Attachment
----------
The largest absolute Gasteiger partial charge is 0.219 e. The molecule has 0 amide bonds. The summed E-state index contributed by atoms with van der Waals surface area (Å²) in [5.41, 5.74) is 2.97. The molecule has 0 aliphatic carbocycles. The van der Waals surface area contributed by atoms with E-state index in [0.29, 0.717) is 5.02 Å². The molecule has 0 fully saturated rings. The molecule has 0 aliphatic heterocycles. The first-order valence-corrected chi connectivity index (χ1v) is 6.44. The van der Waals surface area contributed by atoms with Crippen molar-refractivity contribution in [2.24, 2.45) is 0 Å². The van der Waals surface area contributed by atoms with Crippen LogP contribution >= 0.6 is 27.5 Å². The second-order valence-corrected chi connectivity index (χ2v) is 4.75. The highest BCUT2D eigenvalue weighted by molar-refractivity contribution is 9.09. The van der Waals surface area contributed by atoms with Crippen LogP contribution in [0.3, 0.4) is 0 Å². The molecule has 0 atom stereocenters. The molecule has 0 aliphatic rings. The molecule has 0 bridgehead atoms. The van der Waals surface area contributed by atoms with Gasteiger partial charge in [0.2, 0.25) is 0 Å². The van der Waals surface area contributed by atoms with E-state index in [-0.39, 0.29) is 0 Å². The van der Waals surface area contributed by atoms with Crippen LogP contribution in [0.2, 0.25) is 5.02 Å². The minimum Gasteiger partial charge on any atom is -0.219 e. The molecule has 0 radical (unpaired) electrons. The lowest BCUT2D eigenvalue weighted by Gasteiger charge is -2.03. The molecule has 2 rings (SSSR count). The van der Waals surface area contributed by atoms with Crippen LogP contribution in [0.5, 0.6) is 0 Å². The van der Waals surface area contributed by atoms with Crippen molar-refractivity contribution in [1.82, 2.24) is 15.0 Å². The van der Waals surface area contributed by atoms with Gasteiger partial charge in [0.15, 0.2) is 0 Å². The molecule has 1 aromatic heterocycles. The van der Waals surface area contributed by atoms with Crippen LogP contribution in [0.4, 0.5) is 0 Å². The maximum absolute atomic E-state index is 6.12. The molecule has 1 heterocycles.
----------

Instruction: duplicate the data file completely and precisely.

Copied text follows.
The largest absolute Gasteiger partial charge is 0.219 e. The molecule has 0 amide bonds. The summed E-state index contributed by atoms with van der Waals surface area (Å²) in [5.41, 5.74) is 2.97. The molecule has 0 aliphatic carbocycles. The van der Waals surface area contributed by atoms with E-state index in [0.29, 0.717) is 5.02 Å². The molecule has 0 fully saturated rings. The molecule has 0 aliphatic heterocycles. The first-order valence-corrected chi connectivity index (χ1v) is 6.44. The van der Waals surface area contributed by atoms with Crippen molar-refractivity contribution in [2.24, 2.45) is 0 Å². The van der Waals surface area contributed by atoms with Crippen LogP contribution >= 0.6 is 27.5 Å². The second-order valence-corrected chi connectivity index (χ2v) is 4.75. The highest BCUT2D eigenvalue weighted by molar-refractivity contribution is 9.09. The van der Waals surface area contributed by atoms with Crippen LogP contribution in [0.3, 0.4) is 0 Å². The molecule has 0 atom stereocenters. The molecule has 0 aliphatic rings. The molecule has 0 bridgehead atoms. The van der Waals surface area contributed by atoms with Gasteiger partial charge in [0.2, 0.25) is 0 Å². The van der Waals surface area contributed by atoms with E-state index in [-0.39, 0.29) is 0 Å². The van der Waals surface area contributed by atoms with Crippen LogP contribution in [0.2, 0.25) is 5.02 Å². The minimum Gasteiger partial charge on any atom is -0.219 e. The molecule has 0 radical (unpaired) electrons. The lowest BCUT2D eigenvalue weighted by Gasteiger charge is -2.03. The molecule has 2 rings (SSSR count). The van der Waals surface area contributed by atoms with Crippen LogP contribution in [0.5, 0.6) is 0 Å². The van der Waals surface area contributed by atoms with Crippen molar-refractivity contribution in [1.82, 2.24) is 15.0 Å². The van der Waals surface area contributed by atoms with Gasteiger partial charge in [0.15, 0.2) is 0 Å². The molecule has 1 aromatic heterocycles. The van der Waals surface area contributed by atoms with Crippen LogP contribution in [0.4, 0.5) is 0 Å². The maximum absolute atomic E-state index is 6.12. The molecule has 1 heterocycles.